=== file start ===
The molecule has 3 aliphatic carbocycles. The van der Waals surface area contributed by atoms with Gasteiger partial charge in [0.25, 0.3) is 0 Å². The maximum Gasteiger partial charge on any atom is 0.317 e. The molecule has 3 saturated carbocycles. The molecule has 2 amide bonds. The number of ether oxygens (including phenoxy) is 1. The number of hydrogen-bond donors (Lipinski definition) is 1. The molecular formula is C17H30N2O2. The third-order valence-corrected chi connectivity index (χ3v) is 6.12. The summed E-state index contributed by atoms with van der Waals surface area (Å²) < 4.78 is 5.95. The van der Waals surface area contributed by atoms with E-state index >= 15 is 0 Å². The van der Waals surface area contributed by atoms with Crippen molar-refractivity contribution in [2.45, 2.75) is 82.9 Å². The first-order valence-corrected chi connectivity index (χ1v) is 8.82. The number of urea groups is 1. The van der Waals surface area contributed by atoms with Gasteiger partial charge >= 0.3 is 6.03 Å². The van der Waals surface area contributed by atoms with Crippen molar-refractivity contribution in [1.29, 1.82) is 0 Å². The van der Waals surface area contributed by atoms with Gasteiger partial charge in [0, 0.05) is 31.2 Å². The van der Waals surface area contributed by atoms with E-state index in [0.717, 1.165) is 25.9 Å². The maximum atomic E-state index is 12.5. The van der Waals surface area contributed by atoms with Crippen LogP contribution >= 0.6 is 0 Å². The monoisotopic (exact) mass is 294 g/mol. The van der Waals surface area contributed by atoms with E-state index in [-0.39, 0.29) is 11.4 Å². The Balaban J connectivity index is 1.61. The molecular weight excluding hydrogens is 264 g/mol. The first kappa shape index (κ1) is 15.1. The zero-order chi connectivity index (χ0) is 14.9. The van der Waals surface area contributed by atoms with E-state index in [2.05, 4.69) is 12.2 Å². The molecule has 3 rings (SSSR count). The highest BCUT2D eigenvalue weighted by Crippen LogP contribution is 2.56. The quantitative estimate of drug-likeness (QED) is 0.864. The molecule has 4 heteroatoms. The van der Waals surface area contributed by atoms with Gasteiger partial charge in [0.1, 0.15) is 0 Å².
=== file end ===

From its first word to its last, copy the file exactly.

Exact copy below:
The molecule has 3 aliphatic carbocycles. The van der Waals surface area contributed by atoms with Gasteiger partial charge in [0.25, 0.3) is 0 Å². The maximum Gasteiger partial charge on any atom is 0.317 e. The molecule has 3 saturated carbocycles. The molecule has 2 amide bonds. The number of ether oxygens (including phenoxy) is 1. The number of hydrogen-bond donors (Lipinski definition) is 1. The molecular formula is C17H30N2O2. The third-order valence-corrected chi connectivity index (χ3v) is 6.12. The summed E-state index contributed by atoms with van der Waals surface area (Å²) < 4.78 is 5.95. The van der Waals surface area contributed by atoms with E-state index >= 15 is 0 Å². The van der Waals surface area contributed by atoms with Crippen molar-refractivity contribution in [2.45, 2.75) is 82.9 Å². The first-order valence-corrected chi connectivity index (χ1v) is 8.82. The number of urea groups is 1. The van der Waals surface area contributed by atoms with Gasteiger partial charge >= 0.3 is 6.03 Å². The van der Waals surface area contributed by atoms with Crippen molar-refractivity contribution in [1.29, 1.82) is 0 Å². The van der Waals surface area contributed by atoms with Gasteiger partial charge in [0, 0.05) is 31.2 Å². The van der Waals surface area contributed by atoms with E-state index in [0.717, 1.165) is 25.9 Å². The maximum atomic E-state index is 12.5. The van der Waals surface area contributed by atoms with Crippen LogP contribution >= 0.6 is 0 Å². The monoisotopic (exact) mass is 294 g/mol. The van der Waals surface area contributed by atoms with E-state index in [-0.39, 0.29) is 11.4 Å². The Balaban J connectivity index is 1.61. The molecular weight excluding hydrogens is 264 g/mol. The first kappa shape index (κ1) is 15.1. The zero-order chi connectivity index (χ0) is 14.9. The van der Waals surface area contributed by atoms with E-state index in [2.05, 4.69) is 12.2 Å². The molecule has 3 rings (SSSR count). The highest BCUT2D eigenvalue weighted by Crippen LogP contribution is 2.56. The quantitative estimate of drug-likeness (QED) is 0.864. The molecule has 4 heteroatoms. The van der Waals surface area contributed by atoms with Gasteiger partial charge in [0.1, 0.15) is 0 Å².